Miscellany of POEMS
Ipsa varietate tentamus efficere ut alia aliis; quædam fortasse omnibus placeant.
[From Miscellaneous Poems and Translations, 1712, 1714, 1720, and 1722.
See pp. xxxv, xxxvii, and 88.
The editions of 1712 and 1714 use capital letters freely, and white lines between paragraphs; the editions of 1720 and 1722 do not. The motto from Pliny is only given in 1712 and 1714.
There is, I think, sufficient though indirect evidence that this poem is by Gay. In all four editions of the Miscellaneous Poems and Translations it is printed anonymously. In the editions of 1712 and 1714 it is, besides Arachne, Gay's sole contribution; but in the editions of 1721 and 1722 three other poems, with Gay's name attached, were added (The Epistle to Burlington, Epistle to a Lady, and Sweet William's Farewell). Arachne was then transposed from its place in the earlier editions, and printed with the last-named pieces. Between the Epistles and Sweet William this poem is printed, followed by the "Verses design'd to be prefix'd to Mr. Lintott's Miscellany" now generally attributed to Pope. Nichols's edition of 1779 includes our poem; and the style is very evidently Gay's. There is, in my judgement, no force in Mr. I. A. Williams's contention that, if this poem is by Gay, so must be the verses following it and beginning 'Some Colinaeus praise, some Bleau'. Identity of subject, not of authorship, is the reason for their juxtaposition.]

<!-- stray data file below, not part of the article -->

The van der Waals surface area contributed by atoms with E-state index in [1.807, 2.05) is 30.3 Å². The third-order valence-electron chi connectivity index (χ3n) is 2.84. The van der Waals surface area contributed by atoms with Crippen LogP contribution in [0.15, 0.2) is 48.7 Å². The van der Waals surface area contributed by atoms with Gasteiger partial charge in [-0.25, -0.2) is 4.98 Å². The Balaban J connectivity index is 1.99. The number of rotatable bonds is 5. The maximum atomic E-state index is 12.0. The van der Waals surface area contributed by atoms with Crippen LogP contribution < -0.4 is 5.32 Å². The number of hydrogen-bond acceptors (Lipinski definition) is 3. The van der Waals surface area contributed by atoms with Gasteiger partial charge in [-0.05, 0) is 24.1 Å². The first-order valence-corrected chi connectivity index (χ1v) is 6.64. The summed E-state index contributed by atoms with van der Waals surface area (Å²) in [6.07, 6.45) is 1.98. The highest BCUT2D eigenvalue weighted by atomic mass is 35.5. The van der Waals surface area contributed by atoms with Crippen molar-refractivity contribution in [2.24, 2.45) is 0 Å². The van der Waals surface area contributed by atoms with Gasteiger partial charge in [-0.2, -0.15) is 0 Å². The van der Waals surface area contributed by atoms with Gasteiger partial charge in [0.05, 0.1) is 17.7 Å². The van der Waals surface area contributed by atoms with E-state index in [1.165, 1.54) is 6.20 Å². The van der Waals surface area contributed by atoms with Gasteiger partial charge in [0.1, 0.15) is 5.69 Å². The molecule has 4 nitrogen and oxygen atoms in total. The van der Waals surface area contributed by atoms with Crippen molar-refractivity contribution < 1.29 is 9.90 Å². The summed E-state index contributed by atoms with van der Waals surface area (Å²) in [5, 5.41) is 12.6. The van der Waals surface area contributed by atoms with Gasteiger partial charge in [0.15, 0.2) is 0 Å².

As when some skilful cook, to please each guest,
Would in one mixture comprehend a feast,
With due proportion and judicious care
He fills each dish with diff'rent sorts of fare,
Fishes and fowl deliciously unite,
To feast at once the taste, the smell, and sight.
So, Bernard, must a miscellany be
Compounded of all kinds of poetry;
The muses O'lio, which all tastes may fit,
And treat each reader with his darling wit. 10